Building Stronger Advocacy for Students with Disabilities in Charter Schools

National Center for Special Education in Charter Schools Awarded $1.2 Million by Bill & Melinda Gates Foundation

October 19, 2018 (NEW YORK)  -- The National Center for Special Education in Charter Schools (NCSECS) will expand its advocacy capacity for students with disabilities with the support of a $1.2 million grant from the Bill & Melinda Gates Foundation. Because students with disabilities are chronically under-served, NCSECS will leverage its unique perspective, expertise, and robust data to improve the educational opportunities and outcomes for students with disabilities in the growing charter sector and the broader public education system.

The autonomy charter schools enjoy represents an opportunity to develop and disseminate effective and innovative approaches for educating students with disabilities. Yet, to date, the charter sector has struggled to fully leverage this opportunity.

 “Our goal is to ensure that the context in which charter schools operate fosters equitable access and appropriate services as well as innovative and effective practices for all students with disabilities. This investment will support NCSECS in (1) building capacity to advocate at the national level for efforts that improve outcomes for students with disabilities and (2) leveraging research to inform state efforts to ensure students with disabilities in charter schools thrive across the nation.,” says NCSECS Executive Director Lauren Morando Rhim.

By leading and participating in convenings with federal and state leaders, conducting research, and producing reports, NCSCES aspires to:

  • Strengthen coalitions and champions in support of priority issues at the federal and state levels;

  • Increase use of evidence in policy analyses by decisions makers at the federal and state levels; and

  • Secure resource allocations for priority issues.

About the National Center for Special Education in Charter Schools (NCSECS)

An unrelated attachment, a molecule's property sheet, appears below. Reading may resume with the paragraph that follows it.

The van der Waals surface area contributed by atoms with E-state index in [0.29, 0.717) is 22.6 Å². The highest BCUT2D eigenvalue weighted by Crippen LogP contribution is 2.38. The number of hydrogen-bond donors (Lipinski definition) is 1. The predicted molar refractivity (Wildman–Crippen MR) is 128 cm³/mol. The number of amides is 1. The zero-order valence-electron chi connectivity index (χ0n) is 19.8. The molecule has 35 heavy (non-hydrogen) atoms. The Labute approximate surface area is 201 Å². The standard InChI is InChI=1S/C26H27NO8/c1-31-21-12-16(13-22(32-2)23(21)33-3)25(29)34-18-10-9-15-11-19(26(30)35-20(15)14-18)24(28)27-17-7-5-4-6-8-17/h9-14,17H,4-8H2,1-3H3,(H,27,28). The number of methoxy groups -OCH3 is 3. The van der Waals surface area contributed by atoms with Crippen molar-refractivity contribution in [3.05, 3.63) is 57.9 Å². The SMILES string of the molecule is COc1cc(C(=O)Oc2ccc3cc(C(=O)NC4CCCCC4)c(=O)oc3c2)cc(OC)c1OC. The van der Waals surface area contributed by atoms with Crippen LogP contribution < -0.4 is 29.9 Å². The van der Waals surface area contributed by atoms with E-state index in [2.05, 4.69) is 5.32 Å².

Co-founded by Lauren Morando Rhim and Paul O’Neill in 2013, NCSECS advocates for students with diverse learning needs to ensure that if they are interested in attending charter schools, they are able to access and thrive in schools designed to enable all students to succeed.

Laurie VanderPloeg Appointed as OSERS’ New Director of Special Education

Join NCSECS in congratulating Laurie VanderPloeg on her appointment to serve as Director for the Office of Special Education Programs in the United States Office of Special Education and Rehabilitative Services. Laurie has dedicated the past 38 years to ensuring that students with disabilities have access to a high-quality education and has been an important partner in fulfilling NCSECS' mission.

In February 2016, we published a case study highlighting promising practices at Kent Intermediate School District (ISD). Laurie was their Director of Special Education at the time and was an instrumental guide during our research. Under her leadership, Kent ISD built a special education support infrastructure for both traditional district schools and public charter schools. Laurie brought regional collaboration to the way the ISD works, both with the school districts and with their community partners. She and her team have increased the amount of dollars brought directly into the classroom by providing essential services, collaborative initiatives and valuable learning for the region’s students and teachers.

Read more about Laurie's work at Kent ISD and stay tuned for the opportunities for students with disabilities that she will be sure to foster through her new role.

Washington D.C.’s Two Rivers Public Charter School

Supporting Students with Disabilities via Responsive Classroom® and Student-Led IEP Meetings

As part of its effort to share best practices with the special education community, The National Center for Special Education in Charter Schools (NCSECS) identified several public charter schools across the country as “Centers for Excellence” and is communicating how each school uniquely leverages its autonomy to benefit students with disabilities. Here is a spotlight on one of them.

Two Rivers Public Charter School (Two Rivers), a Washington D.C. charter network composed of two school campuses, serves students from Pre-K to 8th grade. Two Rivers utilizes a dual approach to embrace inclusive education and improve success for learning diverse students: student-led IEPs and Responsive Classroom®.